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Research Statement

My research interests lie at the intersection of STEM education, immersive technologies (VR/AR/MR, collectively known as XR), and cognitive science. I am interested in how humans interact with these new media and how we might leverage their revolutionary affordances to enhance STEM learning.


A current project I am involved with is MAGNA-AR (, a mobile application that uses phone sensors to obtain and visualize magnetic field data. We hypothesize that the embodiment and agency involved with data acquisition as well as the 3 dimensional nature of the data (as opposed to the traditional 2D compass physics labs) will allow users to learn the nature and mechanics of magnetic fields more fluently - a concept that is widely used in a variety of different, high demand fields.


I am also involved with the Embodied Games Lab ( where we design and assess learning games. We are beginning to design virtual reality games, which afford a user with gestures and higher immersion than desktop based games. These affordances are suggested to increase learning, especially of spatial and procedural concepts and tasks.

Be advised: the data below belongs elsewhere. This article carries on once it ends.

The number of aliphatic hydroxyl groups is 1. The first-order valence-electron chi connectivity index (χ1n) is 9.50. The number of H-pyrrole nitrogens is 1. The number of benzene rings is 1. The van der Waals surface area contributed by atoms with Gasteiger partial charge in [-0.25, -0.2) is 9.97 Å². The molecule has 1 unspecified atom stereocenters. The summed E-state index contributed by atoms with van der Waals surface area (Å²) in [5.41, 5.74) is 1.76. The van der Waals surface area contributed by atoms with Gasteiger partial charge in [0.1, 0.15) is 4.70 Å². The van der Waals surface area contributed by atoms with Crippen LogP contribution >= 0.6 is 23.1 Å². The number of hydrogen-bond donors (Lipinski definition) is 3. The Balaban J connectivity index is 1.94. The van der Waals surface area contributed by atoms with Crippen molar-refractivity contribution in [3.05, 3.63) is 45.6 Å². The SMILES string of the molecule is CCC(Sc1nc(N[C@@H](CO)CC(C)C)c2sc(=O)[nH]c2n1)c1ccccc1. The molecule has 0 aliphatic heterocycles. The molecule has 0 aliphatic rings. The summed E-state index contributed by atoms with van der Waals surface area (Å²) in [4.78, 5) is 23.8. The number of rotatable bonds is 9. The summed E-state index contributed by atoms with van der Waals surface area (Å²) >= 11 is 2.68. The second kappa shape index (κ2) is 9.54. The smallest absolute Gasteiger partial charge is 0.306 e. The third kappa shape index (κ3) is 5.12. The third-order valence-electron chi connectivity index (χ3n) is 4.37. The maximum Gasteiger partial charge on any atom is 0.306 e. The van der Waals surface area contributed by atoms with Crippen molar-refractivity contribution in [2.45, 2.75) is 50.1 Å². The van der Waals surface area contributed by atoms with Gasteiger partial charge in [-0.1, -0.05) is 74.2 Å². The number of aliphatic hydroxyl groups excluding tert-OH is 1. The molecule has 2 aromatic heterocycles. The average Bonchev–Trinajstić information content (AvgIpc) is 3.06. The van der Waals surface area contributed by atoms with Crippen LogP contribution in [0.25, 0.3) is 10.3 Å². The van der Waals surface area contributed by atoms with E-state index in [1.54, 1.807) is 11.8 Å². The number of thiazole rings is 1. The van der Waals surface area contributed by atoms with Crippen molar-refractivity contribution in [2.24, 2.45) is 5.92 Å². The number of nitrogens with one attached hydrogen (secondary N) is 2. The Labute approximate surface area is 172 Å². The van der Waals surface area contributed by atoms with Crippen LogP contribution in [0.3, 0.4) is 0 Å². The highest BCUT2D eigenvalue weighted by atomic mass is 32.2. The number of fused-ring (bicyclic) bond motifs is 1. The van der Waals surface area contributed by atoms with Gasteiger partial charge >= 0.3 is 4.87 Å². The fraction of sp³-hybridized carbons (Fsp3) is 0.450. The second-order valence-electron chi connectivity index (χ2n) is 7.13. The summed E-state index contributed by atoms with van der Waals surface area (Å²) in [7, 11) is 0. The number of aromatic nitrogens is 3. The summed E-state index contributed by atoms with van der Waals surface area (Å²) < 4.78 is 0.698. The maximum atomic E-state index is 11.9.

These questions are important because it addresses problems in our society. These technologies are becoming increasingly affordable and accessible - in the case of MAGNA-AR, it comes built into the phones that we have come to bring with us every day, all the time, and in the case of virtual reality, modern standalone headsets are approaching a scalable price point. If these technologies are just as or more effective than physical labs, then higher quality education may become available for a fraction of the cost. This in turn will increase the availability of talented and educated individuals for in-demand STEM jobs.

The Value of an Advanced Degree

My field of endeavor is in immersive technology for geoscience education. This essay is about the larger societal value associated with getting an advanced degree in this field, something I believe to exist in troves!